Asking the sobering question
"Three Years After 9/11: Is The Tragedy Just Beginning?" Peter
Brimelow analyzed the current state of the two possible
answers to terror that he
identified after 9/11:
- immigration reform at
contrast to the enormous national effort expended on the
war abroad, there has been absolutely no statutory and
essentially no executive branch action on immigration
reform at home. And incredibly, President Bush's
Homeland Security Undersecretary
Asa Hutchinson has just celebrated the 9/11
anniversary by telling reporters that it is 'not
realistic' to reduce the 8-12 million illegal aliens now
in the U.S. and that it is 'probably accurate' that no
law enforcement officers are looking for them.
up all illegals 'not realistic,'" by Jerry Seper,
Washington Times, September 10, 2004.]
I'm not quite so pessimistic. Like
scouring a forest for footprints and broken twigs, there
are some signs out there of improved executive
branch immigration enforcement—if you know where to
I'd give the executive branch a
solid five (5) out of a possible 100.
And that's progress.
Of course the legislative branch
does get zero (0) out of a possible 100—and Congress'
potential influence on immigration policy is infinitely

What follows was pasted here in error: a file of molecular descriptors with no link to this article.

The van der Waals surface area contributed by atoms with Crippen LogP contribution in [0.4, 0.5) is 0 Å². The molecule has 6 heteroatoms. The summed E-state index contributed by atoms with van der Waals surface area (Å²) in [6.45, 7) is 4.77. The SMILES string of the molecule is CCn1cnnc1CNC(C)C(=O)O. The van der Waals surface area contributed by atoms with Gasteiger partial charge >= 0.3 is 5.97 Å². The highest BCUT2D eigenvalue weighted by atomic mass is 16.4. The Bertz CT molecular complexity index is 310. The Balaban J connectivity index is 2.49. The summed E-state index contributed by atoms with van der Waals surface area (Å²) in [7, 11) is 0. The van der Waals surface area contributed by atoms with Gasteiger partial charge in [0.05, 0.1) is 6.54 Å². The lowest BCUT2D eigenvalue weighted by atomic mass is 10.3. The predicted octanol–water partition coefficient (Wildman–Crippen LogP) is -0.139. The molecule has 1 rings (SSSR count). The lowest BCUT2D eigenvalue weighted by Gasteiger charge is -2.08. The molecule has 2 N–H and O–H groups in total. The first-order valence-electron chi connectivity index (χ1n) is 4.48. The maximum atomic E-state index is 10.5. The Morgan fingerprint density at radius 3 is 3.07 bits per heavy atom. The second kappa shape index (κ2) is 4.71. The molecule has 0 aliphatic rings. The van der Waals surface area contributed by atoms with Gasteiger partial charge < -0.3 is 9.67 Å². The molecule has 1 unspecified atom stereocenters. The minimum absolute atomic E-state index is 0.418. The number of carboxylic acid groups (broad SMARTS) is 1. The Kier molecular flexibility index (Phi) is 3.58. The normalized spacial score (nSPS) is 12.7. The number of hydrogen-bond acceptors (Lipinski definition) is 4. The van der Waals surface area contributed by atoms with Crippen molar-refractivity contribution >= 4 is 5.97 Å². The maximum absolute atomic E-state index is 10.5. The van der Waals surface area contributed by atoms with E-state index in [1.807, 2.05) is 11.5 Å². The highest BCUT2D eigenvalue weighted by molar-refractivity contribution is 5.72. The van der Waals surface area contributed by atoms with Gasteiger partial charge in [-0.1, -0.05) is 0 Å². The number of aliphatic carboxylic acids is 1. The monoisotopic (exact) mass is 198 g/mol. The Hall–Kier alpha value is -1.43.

larger than that of the executive branch.
But, eventually, reality will reach
So into the woods we go!
By progress, I'm not talking about
the massive Department of Homeland Security (DHS)
reorganization, which was largely cosmetic. And it's
obvious that Asa Hutchinson is cut from the same mold as
the Bush Administration's first (and last) Immigration
and Naturalization Service Commissioner, James Ziglar.
Just by opening their mouths,
Ziglar, and DHS Secretario
Tom Ridge (the similarity in their statements is
uncanny) have all served notice on society that they are
unable and unwilling to enforce the immigration laws of
the United States.
But the executive branch action
hero for immigration law enforcement since 9/11 is
John Ashcroft in the Department of Justice (DOJ).
Here's what has been done since
- In November 2001, Attorney General
designated aliens arriving "at
sea" as falling under the most glorious and
wonderful expedited removal provisions of Immigration
Section 235(b). For those with a flair for the
dramatic, you could make a case that Ashcroft
effectively stopped a
Camp of the Saints-style sea invasion in its
tracks with the stroke of a pen. Maybe someone up there
first suggestion on VDARE.com?
- On the land border front, the DHS announced a
teeny-weeny expansion of Section 235(b) in August,
2004. Though Congress
already authorized the expedited removal of all
illegal aliens found anywhere in the U.S. within two
years of their entry, the DHS only just recently
authorized this authority—and only for illegal
aliens found within 100 miles of a land border within
two weeks of entry. The
Treason Lobby howled anyhow. This is only the second
such implementation in eight years. But it's undeniably
a step in the right direction. The DHS supertanker could